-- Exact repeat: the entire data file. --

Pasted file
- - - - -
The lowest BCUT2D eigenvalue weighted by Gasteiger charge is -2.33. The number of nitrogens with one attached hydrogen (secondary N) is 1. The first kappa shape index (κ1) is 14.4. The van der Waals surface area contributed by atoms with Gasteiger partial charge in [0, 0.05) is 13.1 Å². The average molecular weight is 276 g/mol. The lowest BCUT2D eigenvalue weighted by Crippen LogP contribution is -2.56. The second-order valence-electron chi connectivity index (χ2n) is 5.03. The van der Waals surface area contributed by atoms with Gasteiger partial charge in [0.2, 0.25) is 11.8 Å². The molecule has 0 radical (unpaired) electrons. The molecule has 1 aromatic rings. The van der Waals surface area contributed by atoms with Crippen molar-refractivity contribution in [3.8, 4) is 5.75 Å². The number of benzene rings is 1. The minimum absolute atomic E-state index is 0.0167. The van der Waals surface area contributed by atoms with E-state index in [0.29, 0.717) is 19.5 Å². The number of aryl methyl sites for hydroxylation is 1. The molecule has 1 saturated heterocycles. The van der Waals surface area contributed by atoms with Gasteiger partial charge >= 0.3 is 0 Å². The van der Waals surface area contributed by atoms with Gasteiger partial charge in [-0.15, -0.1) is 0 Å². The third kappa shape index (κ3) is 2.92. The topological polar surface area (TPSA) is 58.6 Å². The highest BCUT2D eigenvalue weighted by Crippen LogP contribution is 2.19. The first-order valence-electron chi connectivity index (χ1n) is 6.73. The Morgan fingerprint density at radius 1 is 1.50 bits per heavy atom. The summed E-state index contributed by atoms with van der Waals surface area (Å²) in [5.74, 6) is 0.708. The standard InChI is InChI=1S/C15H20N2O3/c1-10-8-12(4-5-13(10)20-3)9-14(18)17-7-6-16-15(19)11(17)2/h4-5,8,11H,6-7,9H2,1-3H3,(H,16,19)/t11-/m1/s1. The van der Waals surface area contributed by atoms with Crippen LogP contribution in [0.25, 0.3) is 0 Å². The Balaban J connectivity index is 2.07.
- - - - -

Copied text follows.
The lowest BCUT2D eigenvalue weighted by Gasteiger charge is -2.33. The number of nitrogens with one attached hydrogen (secondary N) is 1. The first kappa shape index (κ1) is 14.4. The van der Waals surface area contributed by atoms with Gasteiger partial charge in [0, 0.05) is 13.1 Å². The average molecular weight is 276 g/mol. The lowest BCUT2D eigenvalue weighted by Crippen LogP contribution is -2.56. The second-order valence-electron chi connectivity index (χ2n) is 5.03. The van der Waals surface area contributed by atoms with Gasteiger partial charge in [0.2, 0.25) is 11.8 Å². The molecule has 0 radical (unpaired) electrons. The molecule has 1 aromatic rings. The van der Waals surface area contributed by atoms with Crippen molar-refractivity contribution in [3.8, 4) is 5.75 Å². The number of benzene rings is 1. The minimum absolute atomic E-state index is 0.0167. The van der Waals surface area contributed by atoms with E-state index in [0.29, 0.717) is 19.5 Å². The number of aryl methyl sites for hydroxylation is 1. The molecule has 1 saturated heterocycles. The van der Waals surface area contributed by atoms with Gasteiger partial charge >= 0.3 is 0 Å². The van der Waals surface area contributed by atoms with Gasteiger partial charge in [-0.15, -0.1) is 0 Å². The third kappa shape index (κ3) is 2.92. The topological polar surface area (TPSA) is 58.6 Å². The highest BCUT2D eigenvalue weighted by Crippen LogP contribution is 2.19. The first-order valence-electron chi connectivity index (χ1n) is 6.73. The Morgan fingerprint density at radius 1 is 1.50 bits per heavy atom. The summed E-state index contributed by atoms with van der Waals surface area (Å²) in [5.74, 6) is 0.708. The standard InChI is InChI=1S/C15H20N2O3/c1-10-8-12(4-5-13(10)20-3)9-14(18)17-7-6-16-15(19)11(17)2/h4-5,8,11H,6-7,9H2,1-3H3,(H,16,19)/t11-/m1/s1. The van der Waals surface area contributed by atoms with Crippen LogP contribution in [0.25, 0.3) is 0 Å². The Balaban J connectivity index is 2.07.